So sad! Painful period for a master coach

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DENIS Pagan was one of the best coaches in the AFL – until he took on Mission Impossible, writes RON REED:

BE CAREFUL what you wish for. As a schoolboy growing up in Carlton, all Denis Pagan dreamed of was playing footy for the Old Dark Navy Blues. It never happened, but he did eventually go a step further than that and coached them for almost five years – which, he now admits, might have been the worst decision of his life.

You have no idea what it was like working there. It was as if coming in every morning there was an invisible man at the door with a big sledgehammer which he would use to hit you under the chin and say, ‘Now see if you can coach, Pagan,’” he says.

Almost 12 years after that nightmare ended with him being sacked midway through the 2007 season, Pagan, 71, still has an uneasy relationship – to say the least – with the club that was his first love.

Asked to speak at the fortnightly Friday lunches hosted by former Blues star Percy Jones at the North Fitzroy Arms Hotel, Pagan hesitated until he was assured he would not be walking into a hissing den of navy blue loyalists looking for a scapegoat to blame for the famous old club’s long and agonising exile in the footy wilderness.

Back in the Blues den. Denis Pagan and Blues giant Percy Jones.

It would have been grossly unfair if that had been the case, which it wasn’t.

For one thing, it wasn’t Pagan’s fault that Carlton was in disarray after losing its draft picks after being sprung cheating the salary cap or that it was in administrative turmoil with presidents coming and going, and for another the grim statistics of his time there – 25 wins from 104 matches –  will never obscure the reality that for a decade at North Melbourne he was one of the best and most successful coaches the game has seen in the modern era.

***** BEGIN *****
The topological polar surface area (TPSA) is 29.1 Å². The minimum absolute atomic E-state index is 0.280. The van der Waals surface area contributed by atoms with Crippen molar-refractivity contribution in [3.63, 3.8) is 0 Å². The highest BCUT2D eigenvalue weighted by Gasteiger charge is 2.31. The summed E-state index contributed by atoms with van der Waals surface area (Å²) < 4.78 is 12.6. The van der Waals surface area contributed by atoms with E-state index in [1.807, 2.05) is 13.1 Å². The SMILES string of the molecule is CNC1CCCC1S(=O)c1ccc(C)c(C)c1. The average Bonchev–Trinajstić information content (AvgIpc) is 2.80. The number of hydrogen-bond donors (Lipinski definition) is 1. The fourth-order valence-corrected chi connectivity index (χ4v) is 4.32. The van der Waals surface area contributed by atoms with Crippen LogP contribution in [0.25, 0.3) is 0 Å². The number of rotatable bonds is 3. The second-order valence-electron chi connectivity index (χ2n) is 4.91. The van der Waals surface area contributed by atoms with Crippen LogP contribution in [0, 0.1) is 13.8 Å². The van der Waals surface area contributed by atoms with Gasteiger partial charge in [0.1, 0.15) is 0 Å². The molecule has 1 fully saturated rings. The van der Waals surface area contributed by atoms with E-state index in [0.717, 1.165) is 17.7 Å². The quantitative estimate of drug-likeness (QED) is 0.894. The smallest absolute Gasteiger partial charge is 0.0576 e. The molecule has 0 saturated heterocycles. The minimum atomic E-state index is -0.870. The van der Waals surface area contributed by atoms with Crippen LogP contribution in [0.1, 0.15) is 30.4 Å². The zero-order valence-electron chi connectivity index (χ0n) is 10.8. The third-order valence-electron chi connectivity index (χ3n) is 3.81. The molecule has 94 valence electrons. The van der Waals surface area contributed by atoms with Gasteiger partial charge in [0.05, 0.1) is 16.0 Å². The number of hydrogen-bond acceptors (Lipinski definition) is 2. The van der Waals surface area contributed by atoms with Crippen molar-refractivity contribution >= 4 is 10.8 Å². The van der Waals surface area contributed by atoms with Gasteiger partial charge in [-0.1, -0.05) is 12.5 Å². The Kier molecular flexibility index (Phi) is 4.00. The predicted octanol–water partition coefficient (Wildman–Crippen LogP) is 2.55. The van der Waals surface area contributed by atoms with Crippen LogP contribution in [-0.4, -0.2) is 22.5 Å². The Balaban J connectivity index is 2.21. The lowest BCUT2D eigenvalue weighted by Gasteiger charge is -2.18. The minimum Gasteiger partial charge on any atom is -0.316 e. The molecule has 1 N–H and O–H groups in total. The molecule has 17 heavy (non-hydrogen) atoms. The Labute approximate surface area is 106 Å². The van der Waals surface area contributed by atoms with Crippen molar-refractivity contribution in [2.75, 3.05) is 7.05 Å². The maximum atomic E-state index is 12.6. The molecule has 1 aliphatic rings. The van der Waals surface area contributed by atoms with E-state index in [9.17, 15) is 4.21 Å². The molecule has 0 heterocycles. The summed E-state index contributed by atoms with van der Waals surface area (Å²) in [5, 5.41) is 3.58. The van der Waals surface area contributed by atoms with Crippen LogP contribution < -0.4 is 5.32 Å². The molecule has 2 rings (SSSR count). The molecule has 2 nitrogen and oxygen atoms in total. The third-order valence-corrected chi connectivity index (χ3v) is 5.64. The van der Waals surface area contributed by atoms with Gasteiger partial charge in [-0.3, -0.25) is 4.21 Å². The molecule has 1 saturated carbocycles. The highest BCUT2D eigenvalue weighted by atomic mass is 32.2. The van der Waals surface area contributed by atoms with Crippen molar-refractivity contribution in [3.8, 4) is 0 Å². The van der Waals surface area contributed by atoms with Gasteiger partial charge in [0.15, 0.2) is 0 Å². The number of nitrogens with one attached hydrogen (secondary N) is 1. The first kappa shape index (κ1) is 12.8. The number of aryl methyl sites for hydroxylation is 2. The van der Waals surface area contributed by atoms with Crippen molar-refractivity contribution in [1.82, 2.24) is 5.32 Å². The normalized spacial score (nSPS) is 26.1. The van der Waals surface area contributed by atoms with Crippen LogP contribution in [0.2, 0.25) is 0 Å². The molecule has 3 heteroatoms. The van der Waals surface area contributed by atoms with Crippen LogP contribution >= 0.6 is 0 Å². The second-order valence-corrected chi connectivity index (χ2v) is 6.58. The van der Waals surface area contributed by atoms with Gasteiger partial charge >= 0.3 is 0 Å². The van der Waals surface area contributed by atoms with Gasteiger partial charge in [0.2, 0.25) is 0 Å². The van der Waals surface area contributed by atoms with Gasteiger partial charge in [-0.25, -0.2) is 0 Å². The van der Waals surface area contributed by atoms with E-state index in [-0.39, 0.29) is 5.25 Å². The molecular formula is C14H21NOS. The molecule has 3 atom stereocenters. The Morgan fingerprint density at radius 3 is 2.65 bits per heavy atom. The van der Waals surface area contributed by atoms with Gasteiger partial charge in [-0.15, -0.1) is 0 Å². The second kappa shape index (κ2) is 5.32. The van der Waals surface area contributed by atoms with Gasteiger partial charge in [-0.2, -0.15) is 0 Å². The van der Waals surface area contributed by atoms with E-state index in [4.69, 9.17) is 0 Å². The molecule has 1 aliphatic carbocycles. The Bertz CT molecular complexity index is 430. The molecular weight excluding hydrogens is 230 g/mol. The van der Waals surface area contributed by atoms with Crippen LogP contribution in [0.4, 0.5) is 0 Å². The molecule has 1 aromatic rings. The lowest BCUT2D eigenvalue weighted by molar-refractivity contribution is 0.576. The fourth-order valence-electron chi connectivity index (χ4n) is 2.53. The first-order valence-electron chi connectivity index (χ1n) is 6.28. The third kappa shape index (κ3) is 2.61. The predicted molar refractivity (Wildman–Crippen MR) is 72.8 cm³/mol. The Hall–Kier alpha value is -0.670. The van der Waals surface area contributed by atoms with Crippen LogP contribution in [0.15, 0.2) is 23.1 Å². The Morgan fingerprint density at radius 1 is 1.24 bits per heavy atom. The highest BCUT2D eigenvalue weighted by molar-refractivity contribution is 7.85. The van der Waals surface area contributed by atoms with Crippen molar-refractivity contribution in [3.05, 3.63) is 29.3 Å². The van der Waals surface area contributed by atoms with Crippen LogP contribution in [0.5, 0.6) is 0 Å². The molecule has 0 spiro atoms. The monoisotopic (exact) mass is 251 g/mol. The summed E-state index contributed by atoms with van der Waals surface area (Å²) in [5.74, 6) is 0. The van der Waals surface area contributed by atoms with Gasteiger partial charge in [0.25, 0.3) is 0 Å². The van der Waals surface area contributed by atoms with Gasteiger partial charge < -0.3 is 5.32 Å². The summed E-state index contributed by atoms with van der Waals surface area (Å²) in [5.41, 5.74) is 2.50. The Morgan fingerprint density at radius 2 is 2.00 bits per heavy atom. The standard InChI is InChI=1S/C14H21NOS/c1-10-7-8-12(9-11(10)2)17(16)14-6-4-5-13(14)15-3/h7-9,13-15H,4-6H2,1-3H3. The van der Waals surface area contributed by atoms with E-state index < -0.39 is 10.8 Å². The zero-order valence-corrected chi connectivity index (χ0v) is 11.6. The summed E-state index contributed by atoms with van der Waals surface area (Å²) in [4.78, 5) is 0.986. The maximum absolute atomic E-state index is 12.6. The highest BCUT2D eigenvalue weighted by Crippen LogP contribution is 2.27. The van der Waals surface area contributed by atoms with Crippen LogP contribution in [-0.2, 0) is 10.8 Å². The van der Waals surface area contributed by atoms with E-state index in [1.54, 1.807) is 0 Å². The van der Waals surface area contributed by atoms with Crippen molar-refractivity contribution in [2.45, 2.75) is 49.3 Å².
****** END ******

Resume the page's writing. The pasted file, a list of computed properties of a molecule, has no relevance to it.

There, he had 150 wins from 240 matches, missed the finals only once, won two premierships and contested another grand final and was selected to coach the all-Australian team. He was named North’s coach of the century, beating the legendary Ron Barassi – also a dual premiership coach at the club – to the accolade.

He also played 120 matches for the Kangaroos – and 23 for South Melbourne – while it is sometimes forgotten that he coached North under 19s to nine grand finals in a row, winning five flags, and then took Essendon reserves to a premiership in his only year there.

It’s quite a record for someone who describes himself as having “masqueraded as a League footballer”.

What made him so successful after he hung up his boots?

“A good people manager can be a successful AFL coach,” he says.

“I was a tough love coach. So many people these days think it’s a popularity contest. It isn’t. It’s about respect.

“Give some people an inch and they’ll take the whole ruler and that’s the end of the penny section.

“This sensitive, new-age coaching going on at the moment … I know I’m a silly old guy, a silly old fool. But I reckon Richmond was the best side by the length of the Flemington straight last season and they mucked it up.

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“I coached (Tigers coach) Damien Hardwick at Essendon and I hope he’s learned the lesson that cotton wool coaching and sensitive new-age football is never ever, ever going to be successful in September.”